So my enthusiasm for stuff often FAR exceeds my ability, but I mostly muddle through, often with some (not insignificant) help from Duckduckgo.
Then the 1 year Linux challenge came along, and I thought, Yeah! why not‽
I had previously tried Ubuntu 12.04/12.10, which I didn’t get on with, and really didn’t know what I was doing.
The CLI didn’t scare me- I remember using DOS and Basic before Windows took off, I simply didn’t know what I was doing, and various quirks just made it a pain to make the system do things in the way I was expecting from using Windows.
Instead I went back to pretty much only using Windows.
Win 10 thoughts
I tried win 10 when they did the free upgrade, and the new shiny was nice.
I set up a storage space with SSD’s in a mirror with ReFS, and all seemed good, games loaded fast!
The new DX12 and the couple of games using it seemed super slick, Windows’ new flat layout looked attractive, and it worked for several days at a time before crashing.
Separately it seems some odd syncing issue was causing one of the drives to write many more time the amount of data than the other, which is a whole other can of worms I didn’t investigate, so went back to one drive with NTFS for games. Not so fast
Then I realized that actually, it crashed a fair amount when it was new.
This was mildly annoying, but the upgrade was free, so leeway was afforded.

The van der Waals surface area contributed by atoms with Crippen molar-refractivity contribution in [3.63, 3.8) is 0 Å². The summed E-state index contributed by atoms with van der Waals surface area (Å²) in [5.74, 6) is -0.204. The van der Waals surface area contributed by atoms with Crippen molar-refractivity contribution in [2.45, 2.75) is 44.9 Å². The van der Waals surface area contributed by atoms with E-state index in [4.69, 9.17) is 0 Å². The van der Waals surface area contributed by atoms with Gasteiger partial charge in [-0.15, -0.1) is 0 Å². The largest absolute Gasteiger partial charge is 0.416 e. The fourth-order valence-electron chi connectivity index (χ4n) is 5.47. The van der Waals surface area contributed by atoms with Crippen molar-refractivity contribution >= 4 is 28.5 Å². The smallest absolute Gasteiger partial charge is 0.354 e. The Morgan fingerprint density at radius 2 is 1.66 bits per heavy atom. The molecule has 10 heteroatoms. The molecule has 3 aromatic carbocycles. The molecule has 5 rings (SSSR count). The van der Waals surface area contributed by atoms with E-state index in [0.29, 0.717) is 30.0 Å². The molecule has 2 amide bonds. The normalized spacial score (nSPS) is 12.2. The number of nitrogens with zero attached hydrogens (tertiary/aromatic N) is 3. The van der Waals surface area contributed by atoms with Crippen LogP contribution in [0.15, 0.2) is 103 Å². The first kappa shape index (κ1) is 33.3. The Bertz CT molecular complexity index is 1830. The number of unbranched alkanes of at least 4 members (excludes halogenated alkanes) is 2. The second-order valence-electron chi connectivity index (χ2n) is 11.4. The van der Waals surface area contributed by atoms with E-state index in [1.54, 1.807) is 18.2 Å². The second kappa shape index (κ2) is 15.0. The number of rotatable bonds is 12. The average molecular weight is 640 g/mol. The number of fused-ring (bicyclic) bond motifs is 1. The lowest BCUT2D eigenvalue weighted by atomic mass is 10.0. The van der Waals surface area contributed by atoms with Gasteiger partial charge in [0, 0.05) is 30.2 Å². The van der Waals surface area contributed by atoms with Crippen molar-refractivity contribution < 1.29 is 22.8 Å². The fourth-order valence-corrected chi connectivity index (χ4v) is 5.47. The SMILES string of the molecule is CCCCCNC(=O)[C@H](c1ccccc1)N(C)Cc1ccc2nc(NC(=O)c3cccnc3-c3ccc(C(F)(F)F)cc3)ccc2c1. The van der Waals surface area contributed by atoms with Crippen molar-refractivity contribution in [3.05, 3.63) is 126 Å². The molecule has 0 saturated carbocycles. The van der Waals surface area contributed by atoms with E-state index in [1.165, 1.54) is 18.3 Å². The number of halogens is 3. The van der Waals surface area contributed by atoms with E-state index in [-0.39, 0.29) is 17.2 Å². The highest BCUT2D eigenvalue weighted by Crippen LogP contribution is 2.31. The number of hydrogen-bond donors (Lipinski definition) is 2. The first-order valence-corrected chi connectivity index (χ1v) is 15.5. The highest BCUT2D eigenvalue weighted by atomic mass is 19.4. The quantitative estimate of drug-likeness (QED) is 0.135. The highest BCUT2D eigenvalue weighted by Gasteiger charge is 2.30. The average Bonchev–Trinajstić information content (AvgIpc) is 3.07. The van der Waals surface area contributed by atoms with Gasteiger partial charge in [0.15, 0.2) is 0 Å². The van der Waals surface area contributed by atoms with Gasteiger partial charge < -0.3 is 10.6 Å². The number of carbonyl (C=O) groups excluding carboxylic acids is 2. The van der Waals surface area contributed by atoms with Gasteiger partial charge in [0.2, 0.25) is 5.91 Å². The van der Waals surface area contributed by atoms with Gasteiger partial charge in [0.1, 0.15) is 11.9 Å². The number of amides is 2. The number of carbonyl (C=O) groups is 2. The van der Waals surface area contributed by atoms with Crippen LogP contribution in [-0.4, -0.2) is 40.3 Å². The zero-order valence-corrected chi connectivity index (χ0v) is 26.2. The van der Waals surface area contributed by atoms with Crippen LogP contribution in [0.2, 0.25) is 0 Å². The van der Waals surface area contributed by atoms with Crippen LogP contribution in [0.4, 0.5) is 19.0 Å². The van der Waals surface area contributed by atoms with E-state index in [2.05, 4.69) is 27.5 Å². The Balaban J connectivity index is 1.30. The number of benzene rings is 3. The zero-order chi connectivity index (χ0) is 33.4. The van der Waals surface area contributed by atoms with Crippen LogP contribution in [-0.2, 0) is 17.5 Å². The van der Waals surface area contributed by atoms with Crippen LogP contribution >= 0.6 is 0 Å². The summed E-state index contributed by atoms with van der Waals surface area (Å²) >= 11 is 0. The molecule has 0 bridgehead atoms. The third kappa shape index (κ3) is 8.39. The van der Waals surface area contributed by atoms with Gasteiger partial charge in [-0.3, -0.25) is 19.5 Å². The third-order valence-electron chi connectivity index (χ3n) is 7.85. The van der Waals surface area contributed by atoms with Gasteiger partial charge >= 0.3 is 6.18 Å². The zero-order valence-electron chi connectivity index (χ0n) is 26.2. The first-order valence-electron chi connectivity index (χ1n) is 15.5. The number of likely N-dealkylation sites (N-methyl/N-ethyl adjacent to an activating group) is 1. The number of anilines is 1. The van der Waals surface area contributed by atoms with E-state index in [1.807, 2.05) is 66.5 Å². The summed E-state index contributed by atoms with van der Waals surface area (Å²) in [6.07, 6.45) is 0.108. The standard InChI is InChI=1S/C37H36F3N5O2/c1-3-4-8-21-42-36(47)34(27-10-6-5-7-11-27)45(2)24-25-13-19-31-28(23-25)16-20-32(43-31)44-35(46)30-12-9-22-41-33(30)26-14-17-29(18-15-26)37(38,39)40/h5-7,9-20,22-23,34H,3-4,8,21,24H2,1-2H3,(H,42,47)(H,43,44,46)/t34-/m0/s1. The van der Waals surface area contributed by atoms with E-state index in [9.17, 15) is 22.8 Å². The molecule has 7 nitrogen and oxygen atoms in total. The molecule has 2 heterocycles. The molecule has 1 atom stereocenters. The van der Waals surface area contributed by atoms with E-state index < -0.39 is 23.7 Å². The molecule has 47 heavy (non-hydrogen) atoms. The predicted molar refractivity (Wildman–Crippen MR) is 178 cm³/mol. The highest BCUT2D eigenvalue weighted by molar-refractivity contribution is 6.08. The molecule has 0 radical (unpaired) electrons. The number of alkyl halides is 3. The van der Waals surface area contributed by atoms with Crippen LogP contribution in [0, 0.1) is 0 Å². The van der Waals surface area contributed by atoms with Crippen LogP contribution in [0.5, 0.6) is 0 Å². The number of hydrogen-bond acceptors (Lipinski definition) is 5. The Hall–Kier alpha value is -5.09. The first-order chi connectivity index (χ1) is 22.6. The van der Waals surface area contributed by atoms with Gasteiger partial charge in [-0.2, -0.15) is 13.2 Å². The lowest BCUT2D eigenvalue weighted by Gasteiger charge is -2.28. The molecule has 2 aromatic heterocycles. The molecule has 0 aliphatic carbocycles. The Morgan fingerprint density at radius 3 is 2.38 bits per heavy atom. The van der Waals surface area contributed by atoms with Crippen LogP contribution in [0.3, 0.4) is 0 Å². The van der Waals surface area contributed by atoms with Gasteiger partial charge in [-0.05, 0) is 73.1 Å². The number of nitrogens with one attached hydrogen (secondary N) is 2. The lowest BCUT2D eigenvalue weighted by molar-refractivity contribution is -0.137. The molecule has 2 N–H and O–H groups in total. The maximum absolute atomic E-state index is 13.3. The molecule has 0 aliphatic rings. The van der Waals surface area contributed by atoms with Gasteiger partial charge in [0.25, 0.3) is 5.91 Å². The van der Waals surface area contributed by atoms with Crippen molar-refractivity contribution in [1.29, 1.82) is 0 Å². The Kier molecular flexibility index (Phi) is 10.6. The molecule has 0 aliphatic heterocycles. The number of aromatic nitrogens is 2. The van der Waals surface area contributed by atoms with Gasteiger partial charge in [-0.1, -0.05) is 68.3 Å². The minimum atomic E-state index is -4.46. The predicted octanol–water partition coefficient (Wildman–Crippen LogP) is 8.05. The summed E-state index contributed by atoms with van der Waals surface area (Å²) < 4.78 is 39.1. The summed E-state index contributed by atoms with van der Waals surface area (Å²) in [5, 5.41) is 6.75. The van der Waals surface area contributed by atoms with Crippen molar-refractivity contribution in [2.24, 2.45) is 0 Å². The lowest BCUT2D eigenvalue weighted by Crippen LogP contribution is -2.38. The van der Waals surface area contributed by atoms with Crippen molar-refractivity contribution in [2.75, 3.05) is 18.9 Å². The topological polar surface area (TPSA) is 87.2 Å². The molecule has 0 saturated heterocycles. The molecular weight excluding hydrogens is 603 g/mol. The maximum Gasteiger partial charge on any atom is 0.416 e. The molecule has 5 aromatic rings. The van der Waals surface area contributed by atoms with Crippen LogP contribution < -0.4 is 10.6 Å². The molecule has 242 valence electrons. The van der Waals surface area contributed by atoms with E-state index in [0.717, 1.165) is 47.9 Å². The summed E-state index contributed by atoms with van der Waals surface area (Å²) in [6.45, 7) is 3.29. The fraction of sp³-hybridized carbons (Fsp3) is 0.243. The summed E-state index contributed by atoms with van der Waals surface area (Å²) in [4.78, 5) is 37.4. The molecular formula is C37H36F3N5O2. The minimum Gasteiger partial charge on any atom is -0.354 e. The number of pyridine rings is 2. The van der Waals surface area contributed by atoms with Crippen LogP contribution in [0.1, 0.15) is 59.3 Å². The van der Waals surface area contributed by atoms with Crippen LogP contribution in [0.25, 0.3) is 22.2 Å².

A colleague at the time had attended a Microsoft event in London to do with the launch, and had all sorts of interesting little bits and pieces he had heard a about it, things like the updates being shared locally to ease internet usage when all machines need to be updated, and that friends automatically get access to your WiFi when they visit- no more need for a long handwritten key to be mis-typed.
But then it started to sour. The crashes reduced, but were not going away as quick as expected, and online reports were permeating about just how much data was being mined, the security of the personal info being scraped, and the lay-off of Jerry Berg- [He worked there like 15 years , and isn’t afraid to let people know. But no hard feelings :-)]
I gotta admit, the FUD got to me, and I lost trust in the OS. I figured if I no longer trust the system, I really shouldn’t use it.
So, back to trying Linux for Real this time…
A day of playing with mint didn’t really gel with me, I guess I wasn’t keen on Cinnamon, or whatever.
Normal Ubuntu (by then was on Unity? I think, which worked okay) but seemed a bit naff.
I came across Ubuntu Mate, which seemed like a fair compromise, being a close fit to most of what I was after, and by then I was into some of JB’s broadcasts, and to be honest, starting to drink the cool-aid… The main guys behind UM were on LUP, and the rationale behind some of the stuff made sense.
I got ZFS running, and really liked it as a volume manager, as well as the datasets being a little like flexible partitions, and replication allowing datasets to be transferred between pools, even machines! I got the books by MW Lucas and Alan Jude- the footnotes were an especially good touch…